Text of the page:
Many critics of the pharmaceutical industry say that no one really knows the true incidence of drug side effects, in large part because no one really wants to know. The FDA doesn’t really want to know because the FDA is pressured by Congress to speed the approval of drugs. The drug companies surely don’t want to know the real world incidence of side effects. Such information would depress drug sales. And the general public doesn’t really want to know this information. Most users of prescription drugs don’t want to hear information that suggests that taking pills as if there’s no tomorrow is a bad idea

Who should protect you from unsafe drugs: Your physician? The FDA? Your pharmacist?

In essence, the public assumes that the FDA is protecting them. But, in fact, the FDA allows lots of drugs on the market that critics say should never have been approved. The FDA expects physicians to weigh the known risks versus the benefits of the drug. But busy physicians, like the general public, assume that if a drug is still on the market, then surely the FDA considers it to be basically safe.

Thus we have a circular game of pass the buck. Each party assumes that the other party is doing its job in keeping unsafe drugs off the market. Each party is expecting the other party to play a much larger role than it does. The end result is that nobody plays the role that the public assumes and expects.

For a large number of reasons, pharmacists are more supportive of pharmaceuticals than the public assumes. Chain drug store corporate management doesn’t want pharmacists to criticize the drugs we dispense. Physicians don’t want pharmacists to criticize the drugs they (physicians) prescribe. Pharmacists don’t have enough staffing that would allow us to have substantive conversations with our customers about the safety of pharmaceuticals. And many pharmacists have swallowed Big Pharma’s Kool-Aid about the safety and effectiveness of the drugs we dispense. In addition, it is quite taxing on a pharmacist’s psyche to simultaneously hold diametrically opposing views about pharmaceuticals: pills are great and pills are risky. So the path of least resistance is for everyone to accept Big Pharma’s rosy narrative.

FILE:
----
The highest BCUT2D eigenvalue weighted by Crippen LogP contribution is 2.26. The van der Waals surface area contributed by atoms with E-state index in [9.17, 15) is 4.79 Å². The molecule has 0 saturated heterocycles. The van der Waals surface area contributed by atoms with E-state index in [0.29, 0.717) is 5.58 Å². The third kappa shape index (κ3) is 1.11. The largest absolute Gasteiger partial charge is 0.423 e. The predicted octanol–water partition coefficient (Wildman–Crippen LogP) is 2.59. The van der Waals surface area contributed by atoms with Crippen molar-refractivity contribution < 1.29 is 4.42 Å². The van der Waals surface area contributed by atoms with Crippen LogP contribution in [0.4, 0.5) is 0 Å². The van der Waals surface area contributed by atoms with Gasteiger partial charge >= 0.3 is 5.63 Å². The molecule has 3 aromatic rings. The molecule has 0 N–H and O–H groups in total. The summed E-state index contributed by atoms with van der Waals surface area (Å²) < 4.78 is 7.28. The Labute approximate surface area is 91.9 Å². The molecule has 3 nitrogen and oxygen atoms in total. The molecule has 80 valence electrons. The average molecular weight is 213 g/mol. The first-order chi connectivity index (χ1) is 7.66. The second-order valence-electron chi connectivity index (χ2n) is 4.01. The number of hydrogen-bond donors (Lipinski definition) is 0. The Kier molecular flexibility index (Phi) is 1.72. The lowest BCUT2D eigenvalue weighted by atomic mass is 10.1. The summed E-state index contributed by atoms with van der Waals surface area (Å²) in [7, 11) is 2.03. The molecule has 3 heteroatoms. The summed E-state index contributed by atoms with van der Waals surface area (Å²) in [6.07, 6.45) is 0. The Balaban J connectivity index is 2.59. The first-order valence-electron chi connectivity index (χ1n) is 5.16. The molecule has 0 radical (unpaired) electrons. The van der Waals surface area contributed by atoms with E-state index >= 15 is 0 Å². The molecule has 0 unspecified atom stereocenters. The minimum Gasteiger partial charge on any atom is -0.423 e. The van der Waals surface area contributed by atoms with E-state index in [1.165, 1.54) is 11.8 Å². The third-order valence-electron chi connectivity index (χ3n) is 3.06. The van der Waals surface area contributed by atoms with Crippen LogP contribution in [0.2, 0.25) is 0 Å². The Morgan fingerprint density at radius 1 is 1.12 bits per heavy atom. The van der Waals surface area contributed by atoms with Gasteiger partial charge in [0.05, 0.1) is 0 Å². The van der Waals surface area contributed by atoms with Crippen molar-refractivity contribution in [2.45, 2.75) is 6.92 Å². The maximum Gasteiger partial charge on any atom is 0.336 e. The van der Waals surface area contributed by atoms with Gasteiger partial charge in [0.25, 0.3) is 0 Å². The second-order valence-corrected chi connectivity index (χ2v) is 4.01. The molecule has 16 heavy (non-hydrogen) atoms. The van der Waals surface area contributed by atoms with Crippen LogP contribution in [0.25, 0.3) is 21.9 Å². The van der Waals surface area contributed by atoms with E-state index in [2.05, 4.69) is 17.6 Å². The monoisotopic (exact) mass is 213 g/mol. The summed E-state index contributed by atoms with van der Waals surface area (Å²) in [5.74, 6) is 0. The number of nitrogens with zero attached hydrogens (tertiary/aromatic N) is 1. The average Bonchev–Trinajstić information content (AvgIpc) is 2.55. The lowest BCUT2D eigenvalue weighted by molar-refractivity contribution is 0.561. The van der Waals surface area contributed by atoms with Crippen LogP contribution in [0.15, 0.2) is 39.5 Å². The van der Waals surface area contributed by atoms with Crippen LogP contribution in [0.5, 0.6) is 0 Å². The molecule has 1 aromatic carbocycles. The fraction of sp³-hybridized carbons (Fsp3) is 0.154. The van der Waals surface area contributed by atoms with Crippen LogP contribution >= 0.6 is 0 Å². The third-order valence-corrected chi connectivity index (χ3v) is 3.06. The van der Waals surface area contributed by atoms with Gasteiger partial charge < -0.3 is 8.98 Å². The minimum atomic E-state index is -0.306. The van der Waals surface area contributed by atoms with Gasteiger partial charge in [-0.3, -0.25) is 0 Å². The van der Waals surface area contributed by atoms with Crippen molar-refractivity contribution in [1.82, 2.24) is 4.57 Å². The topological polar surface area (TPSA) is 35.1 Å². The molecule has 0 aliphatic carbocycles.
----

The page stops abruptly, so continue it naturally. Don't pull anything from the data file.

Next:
Drug Marketing in the USA Is Still “the Wild West”:

In my opinion, despite assurances of safety and effectiveness by the FDA, prescription drug regulation in the USA in many ways exists in a time warp resembling the Wild West era of bizarre potions, salves, elixirs and snake oils. Today a patina of science obscures the reality of marketing gone mad. The powers-that-be in the USA clearly have decided that there is no inherent moral dilemma in advertising potentially risky prescription drugs directly to naive TV viewers.

Private profits are more important than public health

In my opinion, private profits are deemed more important in the USA than the health of the people. We are all fair game for Big Pharma’s marketing juggernaut. Exploitation of the public for private gain is what it’s all about.

This is an excerpt from Dennis Miller’s explosive new book The Shocking Truth About Pharmacy: A Pharmacist Reveals All The Disturbing Secrets. The entire book is available for download from Amazon for 99 cents.